How is Cognac like Champagne?
A couple ways:
-Like Champagne, they are both beautiful places in France that are mostly comprised of vineyards
-Like Champagne, the liquid (specifically brandy in Cognac, sparkling wine in Champagne) can only be considered Cognac if it comes from this region.
France loves to name a alcoholic spirit after where it comes from, Cognac being a perfect example.
So where exactly is Cognac and how do you get to it from, say, Paris?
It is located SW of Paris, basically on the way to Bordeaux. Actually the train I took from Paris to Cognac, if I had stayed on it for a couple more hours, the next stop would have been Bordeaux. Next time!
This was a very quick trip I did with work - very educational with a little downtime mixed in to see the sights.
Arrived in the morning to Paris. Stayed at the Hotel Montraparsse St Germaine hotel. Very small hotel, about a mile to the Seine river, but close to the catacombs and right across the street from the train station. Nothing particularly bad or good to say about it. It's proximity to the train station, I believe, is the reason my company picked it- since we only got one night in Paris. I took the afternoon to indulge in a quick power nap, then went for a 7 mile run- hitting up the Lourve, along the Seine up to the Eiffel Tower, and back. I love running in Paris, it's the best- so much to see. After my run, I cleaned up back at the hotel and met my work group for a subway ride (also across the street) to the Montramarte area where we had dinner at Pink Mamma. This was a super cool Italian restaurant, 4 levels, used to be an old hospital. In the basement is a speakeasy- so stay for the drinks after dinner. From there we walked up to Sacre Couer for that amazing night view of the city below- then back to the hotel where we had nightcaps at a corner cafe.
Got my run in first thing, then a long travel day began. We took the train about 3hrs to the town of Jarnac- Angouleme stop. Grabbed a quick lunch across from the train station (not much to choose from in this tiny town), followed by a 30min van ride to the Hine Cognac house in the town of Jarnac. We dropped our luggage and it was back in the van and onto the vineyards at Bonneauil and Cognac Distillery tour. That took up most of the day, and after before an amazing dinner by a private chef inside the Hine house, I took a walk along the river through the woods. Extremely peaceful and just what I needed to stretch my legs after an intense day of traveling.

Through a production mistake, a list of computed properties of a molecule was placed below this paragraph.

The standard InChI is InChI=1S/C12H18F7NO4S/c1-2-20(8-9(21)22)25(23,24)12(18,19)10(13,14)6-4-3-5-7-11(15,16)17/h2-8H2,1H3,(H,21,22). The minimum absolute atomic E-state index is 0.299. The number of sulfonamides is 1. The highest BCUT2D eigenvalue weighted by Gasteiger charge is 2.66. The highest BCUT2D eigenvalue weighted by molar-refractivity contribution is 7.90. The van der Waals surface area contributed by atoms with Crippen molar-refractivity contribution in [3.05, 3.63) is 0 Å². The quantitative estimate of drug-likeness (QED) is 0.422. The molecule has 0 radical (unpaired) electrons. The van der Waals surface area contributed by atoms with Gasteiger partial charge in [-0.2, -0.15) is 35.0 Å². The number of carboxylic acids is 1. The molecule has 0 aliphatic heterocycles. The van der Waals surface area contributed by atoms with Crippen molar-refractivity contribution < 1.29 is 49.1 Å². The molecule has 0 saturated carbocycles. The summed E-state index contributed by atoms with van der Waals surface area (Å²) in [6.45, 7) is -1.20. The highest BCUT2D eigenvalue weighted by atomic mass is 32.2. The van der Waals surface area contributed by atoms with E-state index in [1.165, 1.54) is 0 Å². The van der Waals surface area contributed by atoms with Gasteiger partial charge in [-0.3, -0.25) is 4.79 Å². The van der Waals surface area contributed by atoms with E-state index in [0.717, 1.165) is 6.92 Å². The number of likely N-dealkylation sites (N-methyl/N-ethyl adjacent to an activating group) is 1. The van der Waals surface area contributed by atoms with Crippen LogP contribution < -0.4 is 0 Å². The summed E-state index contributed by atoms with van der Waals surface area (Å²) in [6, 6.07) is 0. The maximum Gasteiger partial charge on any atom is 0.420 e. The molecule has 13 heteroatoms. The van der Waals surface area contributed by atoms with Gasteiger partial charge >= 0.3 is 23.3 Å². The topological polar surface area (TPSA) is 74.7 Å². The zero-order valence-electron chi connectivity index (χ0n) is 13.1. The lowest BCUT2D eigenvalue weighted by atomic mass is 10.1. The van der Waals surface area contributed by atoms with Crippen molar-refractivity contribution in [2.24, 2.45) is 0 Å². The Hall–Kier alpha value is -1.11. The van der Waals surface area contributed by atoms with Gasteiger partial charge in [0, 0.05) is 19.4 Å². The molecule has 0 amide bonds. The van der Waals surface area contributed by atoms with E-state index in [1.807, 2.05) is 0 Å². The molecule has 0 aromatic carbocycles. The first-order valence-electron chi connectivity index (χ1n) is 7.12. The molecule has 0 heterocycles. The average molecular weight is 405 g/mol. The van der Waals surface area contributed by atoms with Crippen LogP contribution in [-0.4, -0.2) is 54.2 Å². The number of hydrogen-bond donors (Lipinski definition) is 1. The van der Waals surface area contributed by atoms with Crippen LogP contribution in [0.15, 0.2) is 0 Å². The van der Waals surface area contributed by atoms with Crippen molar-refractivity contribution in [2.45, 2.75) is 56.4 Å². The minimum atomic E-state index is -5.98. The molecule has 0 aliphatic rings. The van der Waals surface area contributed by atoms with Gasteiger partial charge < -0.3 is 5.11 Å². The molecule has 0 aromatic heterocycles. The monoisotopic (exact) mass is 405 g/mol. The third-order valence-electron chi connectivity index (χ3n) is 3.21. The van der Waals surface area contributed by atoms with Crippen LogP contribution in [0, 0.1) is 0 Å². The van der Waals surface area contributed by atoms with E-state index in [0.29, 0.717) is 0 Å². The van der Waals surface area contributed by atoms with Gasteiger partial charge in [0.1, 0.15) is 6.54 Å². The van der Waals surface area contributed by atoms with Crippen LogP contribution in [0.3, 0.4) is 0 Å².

One more run in Cognac first thing along the river. This was sort of a trail run, which I hadn't done in a bit, so kinda fun! This was another day full of Cognac education. We did a private tasting of the Hine center for the majority of the morning, right next door to the Hine house- which included a private tour with lots of tastings. For lunch we headed out to L Essille- a beautiful restaurant inside a B&B in Cognac- where we were served a 3 course pre-fixed lunch menu. Back to the Hine house- and after lunch, I explored the little town of Jarnac a bit which included a park, a small downtown area with shops, very cute and quaint. That night we drove into the town of Cognac proper- which definitely had a little more going on than Jarnac in terms of shopping, entertainment, bars/restaurants. We strolled around the town for a quick tour, then had some drinks outside across the river at Luciole which is known for their extensive cognac cocktail list. Up the street we dined at Polpette- which was by far the best meal of the trip. A very small menu but really really good seafood. After all the croissants for breakfast and cognac, I needed something light. If you are ever in Cognac seek this place out!
Extreme travel day- get ready
30 min cab ride from the Hine House to Angouleme train station
3 hour train ride back to Paris
1 hr uber ride from train station to Airport
8 hr flight - connection (delayed) in Charlotte, NC
1.5 hr flight home- finally
Why would you go to Cognac?
If you love drinking Cognac or are in the liquor industry
If you love history
If you love the French countryside
If you love quaint little French villages